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Cambridge University Science Magazine

A coming-of-age story about an orphaned boy raised in strict religious confines. A love story. Good guys versus bad guys. An exercise in self-reflexivity. A treatise on modern philosophy. A commentary on the nature of story-telling. A biography.

All of these could equally describe Logicomix – the visionary, genre-bending graphic novel from Apostolos Doxiadis and Christos H. Papadimitriou – with one caveat: its main narrative is the story of mathematical logic in the 20th century. Its hero is Bertrand Russell, the Cambridge scholar, who is juxtaposed with the tragic figure of Ludwig Wittgenstein, Russell’s infamous yet capricious pupil. The struggle for mathematical proof is animated, both literally and figuratively, by the story of Russell’s life, and is contrasted with Doxiadis’ and Papdimitriou’s laboured attempts to translate the complexities of Logic to a general audience (a story which itself appears intermittently throughout the comic). And its villain? The academic establishment – bald, pot-bellied and peering menacingly through its wire-rimmed glasses.

Original, enlightening and accessible, Logicomix is a wonderful experiment in the possibilities of the graphic novel. Read it, and you will feel nascent, inspired – caught in the art of something new. Taylor Burns

No Small Matter: Science on the Nanoscale

A glossy, 182-page introduction to all things nano, written for a general readership. Frenkel and Whitesides – two Harvard professors – start the book with bite-sized summaries on basic scientific concepts and tools that influence much of nanoscience: the atomic force microscope, the quantum, nanotubes, and wave particle duality. Yet, instead of graphs or equations, Frenkel has handpicked stunning photographs and visualisations of what the world ‘looks’ like at nanometre scales, leaving Whitesides to provide emotive metaphors describing what it is like to explore and tweak the many possibilities of nanoscience and nanotechnology. For example, a drug molecule wedged in an enzyme is like an attention seeking child, the cell is a circus, light is like a wave when it moves, like a bullet when it hits, and equations should be read like poetry.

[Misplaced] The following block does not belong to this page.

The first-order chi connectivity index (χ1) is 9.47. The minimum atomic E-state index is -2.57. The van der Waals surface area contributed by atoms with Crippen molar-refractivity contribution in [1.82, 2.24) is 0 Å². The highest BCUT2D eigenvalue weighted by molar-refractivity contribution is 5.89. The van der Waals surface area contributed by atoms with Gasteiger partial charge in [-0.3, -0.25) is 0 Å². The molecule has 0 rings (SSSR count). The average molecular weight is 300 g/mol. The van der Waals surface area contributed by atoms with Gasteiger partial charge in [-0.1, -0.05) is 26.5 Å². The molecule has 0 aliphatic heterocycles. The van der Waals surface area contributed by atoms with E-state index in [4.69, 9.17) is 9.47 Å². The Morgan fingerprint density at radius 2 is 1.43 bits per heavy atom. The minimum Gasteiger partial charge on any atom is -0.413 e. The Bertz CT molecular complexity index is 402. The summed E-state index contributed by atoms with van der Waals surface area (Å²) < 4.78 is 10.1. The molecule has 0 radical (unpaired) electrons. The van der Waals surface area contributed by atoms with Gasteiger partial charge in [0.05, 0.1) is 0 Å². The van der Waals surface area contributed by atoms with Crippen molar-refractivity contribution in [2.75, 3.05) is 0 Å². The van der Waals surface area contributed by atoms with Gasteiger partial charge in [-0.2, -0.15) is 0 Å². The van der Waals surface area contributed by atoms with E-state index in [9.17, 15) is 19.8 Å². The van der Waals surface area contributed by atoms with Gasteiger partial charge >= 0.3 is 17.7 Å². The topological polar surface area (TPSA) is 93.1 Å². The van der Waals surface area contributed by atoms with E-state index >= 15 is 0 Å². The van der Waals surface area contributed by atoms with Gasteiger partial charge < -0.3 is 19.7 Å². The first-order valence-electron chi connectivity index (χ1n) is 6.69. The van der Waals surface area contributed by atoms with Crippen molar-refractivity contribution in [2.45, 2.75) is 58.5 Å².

This is a popular science book, but is worth a read to share the authors’ joy and obvious passion towards this rapidly growing field. Wing Ying Chow

The Earth After Us: What Legacy Will Humans Leave in the Rocks?

Are gimmicks a necessary evil for sparking the general public’s interest? Zalasiewicz uses a motif of future alien geologists in an attempt to make Earth geology as scintillating as science fiction. For the lay audience, however, rocks are unlikely to make the bestsellers list, no matter how gripping the book. This is problematic, as the book is clearly written for an audience with little to no previous experience in geology. It covers the basics with enough entertaining tangents to stimulate the keen reader’s interest. Geological processes and the history of their discovery are explained in a light and simple manner that is much more readable than an introductory textbook. However, recurrent speculation about ‘future explorers’ rings a bit false and gives the author too many opportunities to get on his soapbox.

The book’s real strength lies in the way it cuts humans and their reign over Earth down to size, as only an understanding of geological time can. In a world of popular science that is largely human-centric, it is both refreshing and necessary to be reminded how temporary our species and its technology is in the context of the history of the Earth. Heather Hillenbrand